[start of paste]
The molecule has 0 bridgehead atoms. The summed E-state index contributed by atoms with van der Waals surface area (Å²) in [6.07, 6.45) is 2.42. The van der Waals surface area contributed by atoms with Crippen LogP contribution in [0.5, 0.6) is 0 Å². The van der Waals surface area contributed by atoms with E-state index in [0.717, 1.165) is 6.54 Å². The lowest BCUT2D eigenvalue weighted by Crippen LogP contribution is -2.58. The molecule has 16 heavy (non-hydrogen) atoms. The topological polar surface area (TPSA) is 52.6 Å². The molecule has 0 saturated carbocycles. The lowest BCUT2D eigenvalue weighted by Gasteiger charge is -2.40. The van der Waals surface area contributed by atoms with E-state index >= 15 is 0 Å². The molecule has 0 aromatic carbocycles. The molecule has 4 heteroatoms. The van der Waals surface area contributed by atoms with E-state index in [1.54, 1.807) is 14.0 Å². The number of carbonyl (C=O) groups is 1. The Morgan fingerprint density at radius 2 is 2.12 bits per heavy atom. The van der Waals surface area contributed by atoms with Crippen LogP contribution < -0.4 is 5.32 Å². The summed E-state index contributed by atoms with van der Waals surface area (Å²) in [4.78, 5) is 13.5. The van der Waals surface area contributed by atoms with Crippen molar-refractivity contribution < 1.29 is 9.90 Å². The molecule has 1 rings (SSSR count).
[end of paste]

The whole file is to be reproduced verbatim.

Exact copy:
The molecule has 0 bridgehead atoms. The summed E-state index contributed by atoms with van der Waals surface area (Å²) in [6.07, 6.45) is 2.42. The van der Waals surface area contributed by atoms with Crippen LogP contribution in [0.5, 0.6) is 0 Å². The van der Waals surface area contributed by atoms with E-state index in [0.717, 1.165) is 6.54 Å². The lowest BCUT2D eigenvalue weighted by Crippen LogP contribution is -2.58. The molecule has 16 heavy (non-hydrogen) atoms. The topological polar surface area (TPSA) is 52.6 Å². The molecule has 0 saturated carbocycles. The lowest BCUT2D eigenvalue weighted by Gasteiger charge is -2.40. The van der Waals surface area contributed by atoms with E-state index >= 15 is 0 Å². The molecule has 0 aromatic carbocycles. The molecule has 4 heteroatoms. The van der Waals surface area contributed by atoms with E-state index in [1.54, 1.807) is 14.0 Å². The number of carbonyl (C=O) groups is 1. The Morgan fingerprint density at radius 2 is 2.12 bits per heavy atom. The van der Waals surface area contributed by atoms with Crippen LogP contribution < -0.4 is 5.32 Å². The summed E-state index contributed by atoms with van der Waals surface area (Å²) in [4.78, 5) is 13.5. The van der Waals surface area contributed by atoms with Crippen molar-refractivity contribution < 1.29 is 9.90 Å². The molecule has 1 rings (SSSR count).